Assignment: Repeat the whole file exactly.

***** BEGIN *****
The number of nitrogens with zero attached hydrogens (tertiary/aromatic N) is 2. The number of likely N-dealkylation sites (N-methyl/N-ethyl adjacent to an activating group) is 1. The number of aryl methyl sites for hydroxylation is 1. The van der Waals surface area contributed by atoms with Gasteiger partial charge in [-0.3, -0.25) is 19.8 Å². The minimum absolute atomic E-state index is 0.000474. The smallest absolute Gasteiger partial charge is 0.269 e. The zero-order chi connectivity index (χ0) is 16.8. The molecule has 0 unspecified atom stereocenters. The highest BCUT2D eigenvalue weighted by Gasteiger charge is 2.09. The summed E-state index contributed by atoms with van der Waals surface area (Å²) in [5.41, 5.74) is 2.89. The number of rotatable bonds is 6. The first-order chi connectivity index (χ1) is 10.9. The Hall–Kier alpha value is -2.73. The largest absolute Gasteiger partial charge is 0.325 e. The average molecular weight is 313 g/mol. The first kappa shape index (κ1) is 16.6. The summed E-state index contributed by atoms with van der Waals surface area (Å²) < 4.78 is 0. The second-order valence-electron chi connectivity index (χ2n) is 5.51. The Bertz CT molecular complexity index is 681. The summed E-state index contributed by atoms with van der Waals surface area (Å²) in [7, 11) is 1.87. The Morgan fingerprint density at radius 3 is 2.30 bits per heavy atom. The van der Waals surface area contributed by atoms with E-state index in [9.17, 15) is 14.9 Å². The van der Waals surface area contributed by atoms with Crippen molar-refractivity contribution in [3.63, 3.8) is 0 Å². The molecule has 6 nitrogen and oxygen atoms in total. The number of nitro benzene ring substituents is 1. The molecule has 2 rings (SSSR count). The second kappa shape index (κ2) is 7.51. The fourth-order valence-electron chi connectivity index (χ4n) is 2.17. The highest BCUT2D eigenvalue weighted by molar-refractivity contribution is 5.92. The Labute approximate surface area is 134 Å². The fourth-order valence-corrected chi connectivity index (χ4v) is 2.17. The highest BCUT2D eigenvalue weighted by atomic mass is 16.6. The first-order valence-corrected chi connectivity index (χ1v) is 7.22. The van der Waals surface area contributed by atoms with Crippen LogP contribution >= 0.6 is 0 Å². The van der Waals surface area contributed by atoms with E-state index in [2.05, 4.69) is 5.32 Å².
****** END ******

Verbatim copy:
The number of nitrogens with zero attached hydrogens (tertiary/aromatic N) is 2. The number of likely N-dealkylation sites (N-methyl/N-ethyl adjacent to an activating group) is 1. The number of aryl methyl sites for hydroxylation is 1. The van der Waals surface area contributed by atoms with Gasteiger partial charge in [-0.3, -0.25) is 19.8 Å². The minimum absolute atomic E-state index is 0.000474. The smallest absolute Gasteiger partial charge is 0.269 e. The zero-order chi connectivity index (χ0) is 16.8. The molecule has 0 unspecified atom stereocenters. The highest BCUT2D eigenvalue weighted by Gasteiger charge is 2.09. The summed E-state index contributed by atoms with van der Waals surface area (Å²) in [5.41, 5.74) is 2.89. The number of rotatable bonds is 6. The first-order chi connectivity index (χ1) is 10.9. The Hall–Kier alpha value is -2.73. The largest absolute Gasteiger partial charge is 0.325 e. The average molecular weight is 313 g/mol. The first kappa shape index (κ1) is 16.6. The summed E-state index contributed by atoms with van der Waals surface area (Å²) < 4.78 is 0. The second-order valence-electron chi connectivity index (χ2n) is 5.51. The Bertz CT molecular complexity index is 681. The summed E-state index contributed by atoms with van der Waals surface area (Å²) in [7, 11) is 1.87. The Morgan fingerprint density at radius 3 is 2.30 bits per heavy atom. The van der Waals surface area contributed by atoms with E-state index in [9.17, 15) is 14.9 Å². The van der Waals surface area contributed by atoms with Crippen molar-refractivity contribution in [3.63, 3.8) is 0 Å². The molecule has 6 nitrogen and oxygen atoms in total. The number of nitro benzene ring substituents is 1. The molecule has 2 rings (SSSR count). The second kappa shape index (κ2) is 7.51. The fourth-order valence-electron chi connectivity index (χ4n) is 2.17. The highest BCUT2D eigenvalue weighted by molar-refractivity contribution is 5.92. The Labute approximate surface area is 134 Å². The fourth-order valence-corrected chi connectivity index (χ4v) is 2.17. The highest BCUT2D eigenvalue weighted by atomic mass is 16.6. The first-order valence-corrected chi connectivity index (χ1v) is 7.22. The van der Waals surface area contributed by atoms with Crippen LogP contribution >= 0.6 is 0 Å². The van der Waals surface area contributed by atoms with E-state index in [2.05, 4.69) is 5.32 Å².